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Qur’an Study: Ramadan 17 (Sura 21-22)

by PastorWilliams on June 12th, 2017

Monday, June 12, 2017

Ramadan 17

Today’s Text: Sura 21-22 (, pages 174-184)

Sura 21, “Anbiyya” (The Prophets)

One of the basic beliefs of Islam is the immanence of Judgment Day. Even though they recognize this truth, many turn away from Allah and do not heed his word (21.1). So also today, many people will give lip service to the fact that the End is coming but that fact doesn’t make much of an impact on their daily life. Allah proclaims Judgment Day as having the scales of justice set up for each soul (21.47). Those whose good deeds outweigh their bad have the opportunity to enter the Gardens. Those who bad deeds outweight their good will be banished to Hell (23.102-103).

At the end of the Sura, Allah declares Judgment Day to be like what is revealed in Isaiah 65. The heavens will be rolled up like a scroll. He will create a new heavens and a new earth (21.104; cf. Isaiah 65:17; Revelation 6:14).

“If there were, in the Heavens and the Earth, other gods besides Allah, there would have been confusion in both” (21.22). Islam understands the Trinity as a belief in three separate gods, therefore polytheism. Multiple gods or multiple personages in one God would cause mass confusion throughout Heaven and earth. Islam promotes a simple monotheism. There is only one God and there is no one or nothing with near as much glory and honor as him. Mohamed continues this idea later (in tomorrow’s reading): “No son did God beget, nor is there any god along with Him: (if there were many gods), behold, each god would have taken away what he had created, and some would have lorded it over others” (23.91).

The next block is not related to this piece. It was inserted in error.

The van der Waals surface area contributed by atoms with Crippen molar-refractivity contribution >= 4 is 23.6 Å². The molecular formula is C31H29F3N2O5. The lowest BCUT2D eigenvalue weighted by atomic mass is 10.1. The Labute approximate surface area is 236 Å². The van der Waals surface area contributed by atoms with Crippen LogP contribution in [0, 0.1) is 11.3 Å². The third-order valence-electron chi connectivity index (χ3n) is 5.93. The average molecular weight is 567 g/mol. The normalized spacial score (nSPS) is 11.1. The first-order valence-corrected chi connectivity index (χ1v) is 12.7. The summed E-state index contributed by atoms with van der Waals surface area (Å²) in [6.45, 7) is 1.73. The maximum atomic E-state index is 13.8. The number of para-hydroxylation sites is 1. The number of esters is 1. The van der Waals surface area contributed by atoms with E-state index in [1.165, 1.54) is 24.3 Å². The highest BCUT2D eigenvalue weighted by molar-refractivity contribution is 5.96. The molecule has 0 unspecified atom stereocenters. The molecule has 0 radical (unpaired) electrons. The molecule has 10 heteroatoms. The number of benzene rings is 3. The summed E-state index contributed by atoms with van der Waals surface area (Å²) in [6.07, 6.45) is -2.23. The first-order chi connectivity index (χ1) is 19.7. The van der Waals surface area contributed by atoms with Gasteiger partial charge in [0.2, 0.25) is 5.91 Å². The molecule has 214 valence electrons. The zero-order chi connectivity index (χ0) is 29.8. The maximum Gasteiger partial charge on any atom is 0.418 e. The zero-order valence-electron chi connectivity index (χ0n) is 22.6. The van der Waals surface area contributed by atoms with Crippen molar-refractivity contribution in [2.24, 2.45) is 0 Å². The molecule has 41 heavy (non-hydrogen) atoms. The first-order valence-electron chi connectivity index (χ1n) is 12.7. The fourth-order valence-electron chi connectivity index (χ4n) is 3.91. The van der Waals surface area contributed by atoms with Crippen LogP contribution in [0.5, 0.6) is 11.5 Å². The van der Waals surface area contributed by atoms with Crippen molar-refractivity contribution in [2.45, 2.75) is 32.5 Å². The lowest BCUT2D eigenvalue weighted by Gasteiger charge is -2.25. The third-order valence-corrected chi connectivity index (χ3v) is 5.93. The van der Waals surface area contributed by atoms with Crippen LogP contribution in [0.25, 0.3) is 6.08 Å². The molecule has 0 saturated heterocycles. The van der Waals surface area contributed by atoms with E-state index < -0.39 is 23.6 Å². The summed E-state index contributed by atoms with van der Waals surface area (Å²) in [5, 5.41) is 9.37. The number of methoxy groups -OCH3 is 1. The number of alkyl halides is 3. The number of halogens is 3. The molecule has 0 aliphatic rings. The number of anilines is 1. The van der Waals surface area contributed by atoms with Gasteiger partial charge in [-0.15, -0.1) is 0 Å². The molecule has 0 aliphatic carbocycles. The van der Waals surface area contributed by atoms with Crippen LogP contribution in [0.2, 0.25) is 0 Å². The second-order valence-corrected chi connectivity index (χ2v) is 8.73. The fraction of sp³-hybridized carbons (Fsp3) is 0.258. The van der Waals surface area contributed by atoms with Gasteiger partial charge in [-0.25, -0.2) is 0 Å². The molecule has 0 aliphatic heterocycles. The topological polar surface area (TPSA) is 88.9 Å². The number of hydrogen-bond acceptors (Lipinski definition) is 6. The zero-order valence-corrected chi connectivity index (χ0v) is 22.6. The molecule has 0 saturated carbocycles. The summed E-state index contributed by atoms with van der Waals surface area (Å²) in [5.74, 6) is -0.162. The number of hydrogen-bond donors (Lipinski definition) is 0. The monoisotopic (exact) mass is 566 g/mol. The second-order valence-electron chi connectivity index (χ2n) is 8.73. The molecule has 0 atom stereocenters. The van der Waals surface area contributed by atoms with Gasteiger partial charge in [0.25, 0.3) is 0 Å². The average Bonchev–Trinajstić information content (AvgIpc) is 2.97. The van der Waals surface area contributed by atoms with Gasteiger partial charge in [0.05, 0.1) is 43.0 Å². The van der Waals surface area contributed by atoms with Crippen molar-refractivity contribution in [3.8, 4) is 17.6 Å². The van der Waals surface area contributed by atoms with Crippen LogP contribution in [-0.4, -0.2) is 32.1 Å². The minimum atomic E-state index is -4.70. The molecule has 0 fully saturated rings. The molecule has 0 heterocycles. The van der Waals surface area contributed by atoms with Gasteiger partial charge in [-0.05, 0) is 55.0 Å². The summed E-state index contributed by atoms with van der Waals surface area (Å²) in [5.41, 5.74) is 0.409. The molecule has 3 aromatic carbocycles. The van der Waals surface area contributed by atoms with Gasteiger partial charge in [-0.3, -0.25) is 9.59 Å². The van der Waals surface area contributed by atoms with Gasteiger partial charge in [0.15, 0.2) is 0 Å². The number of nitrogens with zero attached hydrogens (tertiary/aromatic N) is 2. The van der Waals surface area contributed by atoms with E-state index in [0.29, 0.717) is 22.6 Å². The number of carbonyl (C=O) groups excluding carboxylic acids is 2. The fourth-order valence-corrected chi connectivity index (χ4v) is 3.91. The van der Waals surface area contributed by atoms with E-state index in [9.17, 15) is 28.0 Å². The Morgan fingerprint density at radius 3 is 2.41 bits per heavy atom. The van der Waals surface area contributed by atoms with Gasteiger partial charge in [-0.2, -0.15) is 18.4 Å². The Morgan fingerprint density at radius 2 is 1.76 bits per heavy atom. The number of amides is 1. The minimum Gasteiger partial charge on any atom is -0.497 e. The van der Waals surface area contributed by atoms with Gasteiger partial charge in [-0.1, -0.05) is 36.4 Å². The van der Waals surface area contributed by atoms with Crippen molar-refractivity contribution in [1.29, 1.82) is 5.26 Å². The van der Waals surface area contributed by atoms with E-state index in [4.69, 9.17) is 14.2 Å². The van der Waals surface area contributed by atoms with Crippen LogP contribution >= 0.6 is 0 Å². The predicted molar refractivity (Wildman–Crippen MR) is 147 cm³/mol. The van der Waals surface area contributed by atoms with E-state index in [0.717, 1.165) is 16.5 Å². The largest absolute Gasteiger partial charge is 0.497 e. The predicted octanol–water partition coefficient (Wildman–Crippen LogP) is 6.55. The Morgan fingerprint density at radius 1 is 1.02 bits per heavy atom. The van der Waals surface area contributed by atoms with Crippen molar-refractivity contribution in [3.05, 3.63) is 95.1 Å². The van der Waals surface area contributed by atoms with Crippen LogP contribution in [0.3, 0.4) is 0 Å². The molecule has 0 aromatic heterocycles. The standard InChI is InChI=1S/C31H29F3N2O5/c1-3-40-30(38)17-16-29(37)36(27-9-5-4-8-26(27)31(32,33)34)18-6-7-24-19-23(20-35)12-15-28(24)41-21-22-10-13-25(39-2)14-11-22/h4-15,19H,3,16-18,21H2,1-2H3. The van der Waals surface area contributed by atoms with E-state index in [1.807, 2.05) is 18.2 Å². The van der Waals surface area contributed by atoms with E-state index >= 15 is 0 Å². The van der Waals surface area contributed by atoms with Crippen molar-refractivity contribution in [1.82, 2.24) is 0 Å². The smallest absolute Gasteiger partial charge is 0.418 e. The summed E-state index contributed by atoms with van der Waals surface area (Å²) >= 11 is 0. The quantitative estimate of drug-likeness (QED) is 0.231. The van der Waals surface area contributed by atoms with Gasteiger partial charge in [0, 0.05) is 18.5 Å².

The great ancient polytheistic religious systems show that a multitude of gods requires a hierarchy between them. None of the ancient polytheistic systems (Greek, Roman, Norse, Hindu, etc.) had an equality between all the gods. There was always one or two that rose to prominence through the legends and myths as the rulers of the Gods (Zeus and Hera in Greece, Jupiter and Juno in Rome, Odin in Norse, etc.). Eventually, the gods themselves would have to be set up like an earthly government with all its bureaucracy. Allah refuses to allow this.

Allah also refuses to be questioned (21.23). He questions, but no one can question him. This is the greatest problem in Christian-Muslim dialogue. A Muslim is not allowed to question Allah or the Qur’an. Both are considered holy and unquestionable.

Sura 22, “al-Hajj” (The Pilgrimage)

This Sura is named after the Hajj (pilgrimage) to Mecca. This Sura was revealed around the middle of Mohamed’s time as an exile in Medina. It is given as a call for all Muslims to go to Mecca as the main purpose of the Muslim’s life. This pilgrimage must be made at least once in a Muslim’s lifetime if they are able to afford the trip (2.196).

The Hajj centers around the Ka’aba (the Black Stone) in the Sacred Mosque in Mecca. On this stone, Abraham built his first altar to worship Allah (22.26-29). Abraham also was commanded to sacrifice Ishmael on the Ka’aba (2.125-127). This is the most sacred shrine in Islam because Adam also is reported to using this stone as the first altar after he was banished from Eden (3.96).

Christians not from the Roman Catholic Church have issues with the idea of pilgrimages, especially required pilgrimages. Although there are many historical sites in the Holy Land, Christians have God’s Word in the Old and New Testaments. This Word is more powerful than a visit to any of these sites. However, Islam promotes the Hajj to the Sacred Mosque as the most powerful form of Muslim devotion.

From → Qur'an

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